What does the line mistress eyes are nothing like the sun literally mean?
Expert Answers This line literally means that his mistress’ eyes are nothing like the sun. They are not made of the same material. They do not shine as bright; this can be taken metaphorically as well.
What is the message of Sonnet 130?
Sonnet 130 is a kind of inverted love poem. It implies that the woman is very beautiful indeed, but suggests that it is important for this poet to view the woman he loves realistically. False or indeed “poetical” metaphors, conventional exaggerations about a woman’s beauty, will not do in this case.
What does mistress mean in Sonnet 130?
Here we are introduced for the first time to the main character in this poem, the speaker’s “mistress.” Today, when we use the word “mistress,” it’s usually to refer to a woman who is dating a married man. In Shakespeare, though, it was more general, like “my love” or “my darling.”
What is the tone of my mistress eyes?
The tone of the poem is mocking. The tone becomes one of reassurance in the last two lines. The speaker talks about how his true love comes from his mistress’ human attributes. He understands that she is not a goddess or the “ideal woman,” but to him she is everything.
Why her breasts are dun?
by William Shakespeare If snow be white, why then her breasts are dun; If hairs be wires, black wires grow on her head. Than in the breath that from my Mistress reeks.
What does it mean when someone’s eyes are like the sun?
To be drunk. The phrase might refer to the unsteady gait of one who is drunk (likened to one who is blinded by the sun). A: “Don’t mind him, he just has the sun in his eyes.” B: “Seriously? How is he drunk already?”
Is Sonnet 130 a traditional love poem?
Sonnet 130 consists of 14 lines. It is a traditional English love sonnet, which is divided into three quatrains and a concluding heroic couplet in the end. The poem consists of external rhymes. Its rhyme scheme has the form abab cdcd efef gg.
What is the metaphor in Sonnet 130?
“If snow be white, why then her breasts are dun; If hairs be wires, black wires grow on her head. I have seen roses damasked, red and white.” Metaphor: It is used to compare an object or a person with something else to make meanings clear.
What are dun breasts?
Skin and breasts were often described as whiter than snow. Breasts were also compared to pearl and ivory. The wittiness of this line is is in the use of the agrestunal word ‘dun’, which brings the reader down to earth with a bump. OED glosses it as: Of a dull or dingy brown colour; now esp.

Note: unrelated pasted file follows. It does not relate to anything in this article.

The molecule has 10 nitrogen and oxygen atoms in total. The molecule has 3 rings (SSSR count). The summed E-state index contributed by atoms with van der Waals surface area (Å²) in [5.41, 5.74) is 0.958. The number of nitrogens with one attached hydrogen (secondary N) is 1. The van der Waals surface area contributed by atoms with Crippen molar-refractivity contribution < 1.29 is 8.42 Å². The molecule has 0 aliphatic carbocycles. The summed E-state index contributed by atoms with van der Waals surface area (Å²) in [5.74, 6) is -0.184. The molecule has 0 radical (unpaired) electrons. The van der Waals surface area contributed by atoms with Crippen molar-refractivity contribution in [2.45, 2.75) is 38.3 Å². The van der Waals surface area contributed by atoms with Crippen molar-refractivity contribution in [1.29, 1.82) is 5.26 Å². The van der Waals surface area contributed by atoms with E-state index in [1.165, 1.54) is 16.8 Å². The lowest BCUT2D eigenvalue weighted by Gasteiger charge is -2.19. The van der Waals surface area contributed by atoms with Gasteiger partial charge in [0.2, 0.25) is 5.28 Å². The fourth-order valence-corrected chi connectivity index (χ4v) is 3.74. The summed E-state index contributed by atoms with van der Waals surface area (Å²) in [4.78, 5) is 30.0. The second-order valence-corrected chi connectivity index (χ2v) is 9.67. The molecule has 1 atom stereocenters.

What does my mistress when she walks treads on the ground mean?
I grant I never saw a goddess go; My mistress when she walks treads on the ground. Here’s another thought that is split over two lines. In line 11, the speaker essentially tells us that he’s willing to admit that he’s never seen a goddess move. (See why Shakespeare’s the poet and not us?
What does she belied with false compare mean in the final couplet?
In the couplet, however, the speaker declares that, “by heav’n,” he thinks his love as rare and valuable “As any she belied with false compare”—that is, any love in which false comparisons were invoked to describe the loved one’s beauty.
What does treads on the ground mean?
When you tread on the earth, you walk on it.
What does my mistress eyes are nothing like the Sun?
What does my mistress eyes mean? “Sonnet 130: My mistress’ eyes arenothing like the sun” Summary. The speaker describes the eyesof the woman he loves, noting that they arenot like the sun. Though the speaker admits that he hasnever seen a goddess move, he isstill sure that his lover moves like an ordinary person, simply walking on the ground.
What does it mean to be a mistress?
Today, when we use the word “mistress,” it’s usually to refer to a woman who is dating a married man. In Shakespeare, though, it was more general, like “my love” or “my darling.”
What does he say about his mistress and love?
He says his mistress and love is a rare one “And yet, by heaven, I think my love as rare” and she is as special as those women who poets have always made false comparisons of beauty “As any she belied with false compare.”
What does it mean when Shakespeare calls a woman a mistress?
Today, when we use the word “mistress,” it’s usually to refer to a woman who is dating a married man. In Shakespeare, though, it was more general, like “my love” or “my darling.” As we read the next few lines though, we see that the comparison is a standard way of praising a beautiful woman in a poem.